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hogs facing the camera
yellow apples on a branch

Heat and Moisture Exchange

The greenhouse was originally kept detached from the living quarters out of concerns over excessive moisture being introduced to the house. In 2003, however, when Jeff and Cindy added a second story to their home, they attached the greenhouse. It is now part of a three-tiered system for heating their house. First, a thermostatically controlled fan blows air from the greenhouse into the home if the temperature in the greenhouse exceeds a certain point. When this warm, moist air is inadequate, a wood stove and electric radiant heaters installed on the walls of the house provide back-up.

interior door between house and greenhouse; fans

Other mechanisms are in place to keep greenhouse heating and air exchange largely passive. The ridge vents in the greenhouse, for example, open and close automatically because of a resin that expands when hot and contracts when cold. There is a reversible gable fan used for air exchange with the house and a solar-powered gable fan on the far side of the greenhouse to regulate summer temperatures.

This entire system was permitted under an experimental septic program and benefitted from a county health inspector who was open to the plans. Cindy and Jeff work with the inspector to provide periodic data that show the system still functions. They have been pleased to be able to demonstrate, using flow meters, that they typically discharge only 50 gallons per day – a figure that was initially hardly believed! Typical household water discharge in Minnesota is about 50 to 75 gallons per person per day. See "Conserving Water" from University of Minnesota Extension for more information about household water use.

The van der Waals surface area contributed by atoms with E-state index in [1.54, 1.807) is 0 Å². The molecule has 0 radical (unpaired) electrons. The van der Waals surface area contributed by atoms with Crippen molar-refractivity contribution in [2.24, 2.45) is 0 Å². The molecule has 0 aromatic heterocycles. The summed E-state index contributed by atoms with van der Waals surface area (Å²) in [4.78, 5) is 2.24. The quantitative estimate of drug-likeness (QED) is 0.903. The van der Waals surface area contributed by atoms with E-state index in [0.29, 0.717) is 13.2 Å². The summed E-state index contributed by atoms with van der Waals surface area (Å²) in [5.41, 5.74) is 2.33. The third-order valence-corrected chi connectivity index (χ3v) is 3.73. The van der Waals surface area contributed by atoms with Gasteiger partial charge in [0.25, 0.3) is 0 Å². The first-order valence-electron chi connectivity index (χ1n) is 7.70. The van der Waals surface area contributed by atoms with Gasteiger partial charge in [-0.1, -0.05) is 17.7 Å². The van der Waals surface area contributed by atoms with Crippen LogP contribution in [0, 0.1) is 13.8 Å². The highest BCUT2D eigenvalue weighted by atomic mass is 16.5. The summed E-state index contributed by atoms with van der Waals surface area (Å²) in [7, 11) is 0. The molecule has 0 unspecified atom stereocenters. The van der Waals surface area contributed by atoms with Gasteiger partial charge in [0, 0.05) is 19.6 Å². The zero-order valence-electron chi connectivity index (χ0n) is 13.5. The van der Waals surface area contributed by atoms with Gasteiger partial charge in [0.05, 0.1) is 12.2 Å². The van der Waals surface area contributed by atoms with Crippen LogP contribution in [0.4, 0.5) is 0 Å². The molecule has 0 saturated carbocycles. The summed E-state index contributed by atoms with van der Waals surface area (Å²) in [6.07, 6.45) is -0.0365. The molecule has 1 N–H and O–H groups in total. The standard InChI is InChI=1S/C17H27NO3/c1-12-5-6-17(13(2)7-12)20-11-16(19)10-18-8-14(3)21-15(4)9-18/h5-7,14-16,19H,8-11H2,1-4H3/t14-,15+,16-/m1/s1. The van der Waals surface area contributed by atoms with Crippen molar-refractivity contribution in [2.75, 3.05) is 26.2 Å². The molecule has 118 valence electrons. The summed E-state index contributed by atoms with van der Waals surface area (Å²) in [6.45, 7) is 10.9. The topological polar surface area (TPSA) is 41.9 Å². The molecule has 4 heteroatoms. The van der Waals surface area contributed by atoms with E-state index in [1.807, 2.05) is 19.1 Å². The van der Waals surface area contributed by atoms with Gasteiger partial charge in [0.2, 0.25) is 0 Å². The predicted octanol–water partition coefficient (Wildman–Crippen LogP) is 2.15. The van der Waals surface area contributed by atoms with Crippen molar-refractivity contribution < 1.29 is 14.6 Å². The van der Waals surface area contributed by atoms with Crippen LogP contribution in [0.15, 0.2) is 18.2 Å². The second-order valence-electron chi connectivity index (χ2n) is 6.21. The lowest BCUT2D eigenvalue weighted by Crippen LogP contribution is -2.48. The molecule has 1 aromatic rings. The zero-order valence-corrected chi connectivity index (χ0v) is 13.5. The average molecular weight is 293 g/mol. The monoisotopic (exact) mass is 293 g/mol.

Cindy and Jeff were told that septic systems for residences are typically designed to accommodate 450 gallons of discharge per day. The well on their property is shallow and slow to recharge, and Cindy and Jeff think that if not for the low level of water use in their home, they would have had to drill an additional well to accommodate their livestock production. In essence, then, they feel the greywater system has indirectly saved their farm business tens of thousands of dollars.

Educator's Perspective:
Resource Tip

Livestock Water Requirements

A clean and adequate supply of drinking water is critically important to good growth and health of livestock. Being thirsty –- or worse, dehydrated -- can reduce animal performance, sometimes by a lot. Adequate water consumption is just as important in cold winter temperatures as it is during hot summer weather. Planning for your livestock housing areas must include planning for a water supply; and if you will keep animals over the winter, that supply must be usable even in freezing weather.

The following resources provide tables of water requirements for most types of livestock, and show the variation in water requirements with size and age of the animal, level of feed consumption, and whether it is lactating.

Livestock and Water. 1999. Greg Lardy and Charles Stoltenow. North Dakota State University.

Water Requirements for Poultry. 2001. W. Winchell. Canada Plan Service.

Water Requirements of Livestock. 2007. Daniel Ward and Kevin McKague. Ontario Ministry of Agriculture, Food, and Rural Affairs.